Space porn: These images are (quite literally) out of this world
With a publisher like Win McCormack, how can you lose? McCormack, president of McCormack Communications in Portland, Ore., was one of the original backers of Mother Jones magazine. He also holds stock in the Nation. And now he and a couple of well-connected young New York editors, Rob Spillman and Elissa Schappell, have launched Tin House, a sepia-toned literary quarterly that just hit the stands.
McCormack has the dual title of editor in chief and publisher, with the husband-and-wife team of Spillman (who writes about books for Details) and Schappell (who contributes to Vanity Fair) serving as co-editors. “The world doesn’t need another literary magazine, so this one’s got to be different,” Spillman told Salon Books. “We wanted writers to be paid well. We wanted funky features. We didn’t want it to be too trendy. We sold Win on the idea of writers writing what they feel passionate about.”
Thus, the first issue features Rick Moody on Brian Eno, Ariel Dorfman on Roman Polanski, and Francine Prose and David Gates on their favorite underappreciated books. It has Ron Carlson, David Foster Wallace and James Kelman in the fiction slots and poems by Charles Simic and C.K. Williams.
With names like those, Tin House finds itself going up in a pretty expensive neighborhood.
Craig Offman is the New York correspondent for Salon Books.More Craig Offman.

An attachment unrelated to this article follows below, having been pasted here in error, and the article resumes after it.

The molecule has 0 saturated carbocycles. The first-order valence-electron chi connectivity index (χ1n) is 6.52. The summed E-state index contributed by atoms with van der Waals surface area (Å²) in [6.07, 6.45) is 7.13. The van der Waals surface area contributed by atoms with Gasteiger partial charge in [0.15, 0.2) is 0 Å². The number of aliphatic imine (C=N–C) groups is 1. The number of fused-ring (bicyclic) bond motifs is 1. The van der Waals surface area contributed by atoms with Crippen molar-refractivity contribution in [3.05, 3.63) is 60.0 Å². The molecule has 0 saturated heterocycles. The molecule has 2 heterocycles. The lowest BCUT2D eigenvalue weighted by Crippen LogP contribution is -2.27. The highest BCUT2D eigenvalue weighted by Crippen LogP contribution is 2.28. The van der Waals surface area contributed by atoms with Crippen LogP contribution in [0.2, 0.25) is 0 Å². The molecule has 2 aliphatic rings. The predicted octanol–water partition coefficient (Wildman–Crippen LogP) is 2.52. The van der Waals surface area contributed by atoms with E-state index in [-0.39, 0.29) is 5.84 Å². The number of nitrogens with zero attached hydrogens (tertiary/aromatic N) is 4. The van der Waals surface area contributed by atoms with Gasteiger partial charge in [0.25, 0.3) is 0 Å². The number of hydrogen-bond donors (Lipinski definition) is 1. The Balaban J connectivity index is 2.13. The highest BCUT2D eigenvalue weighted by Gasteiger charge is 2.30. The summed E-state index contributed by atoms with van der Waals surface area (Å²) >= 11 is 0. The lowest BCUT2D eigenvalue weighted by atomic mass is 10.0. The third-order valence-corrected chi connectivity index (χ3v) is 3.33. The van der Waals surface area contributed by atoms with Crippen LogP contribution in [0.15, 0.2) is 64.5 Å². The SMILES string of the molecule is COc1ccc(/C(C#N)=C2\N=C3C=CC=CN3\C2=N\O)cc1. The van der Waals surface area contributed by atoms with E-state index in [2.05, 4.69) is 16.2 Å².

NASA astronaut Mike Hopkins
On December 28, 2013, Expedition 38 crew member Mike Hopkins participating in the second of two space walks to replace a degraded pump module on the International Space Station. (NASA astronaut Rick Mastracchio is reflected in his helmet!)
The Soyuz TMA-10M
The Soyuz TMA-10M headed towards the International Space Station with crew members from Expedition 37 onboard.
40 years ago the Apollo 8 mission flew up to the moon, orbited it ten times and then returned to Earth. This picture was taken from that flight and shows the Earth as it seemingly rises in similar fashion to a sunrise.
Sunrise from Expedition 36
NASA Flight Engineer Karen L. Nyberg of Expedition 36 took this photo of the sun rising -- a sight they saw nearly 16 times per day due to the speed of the International Space Station's orbit around the earth.
A pair of NanoRacks CubeSats -- nanosattelite spacecrafts carrying experiments -- were launched by Expedition 38.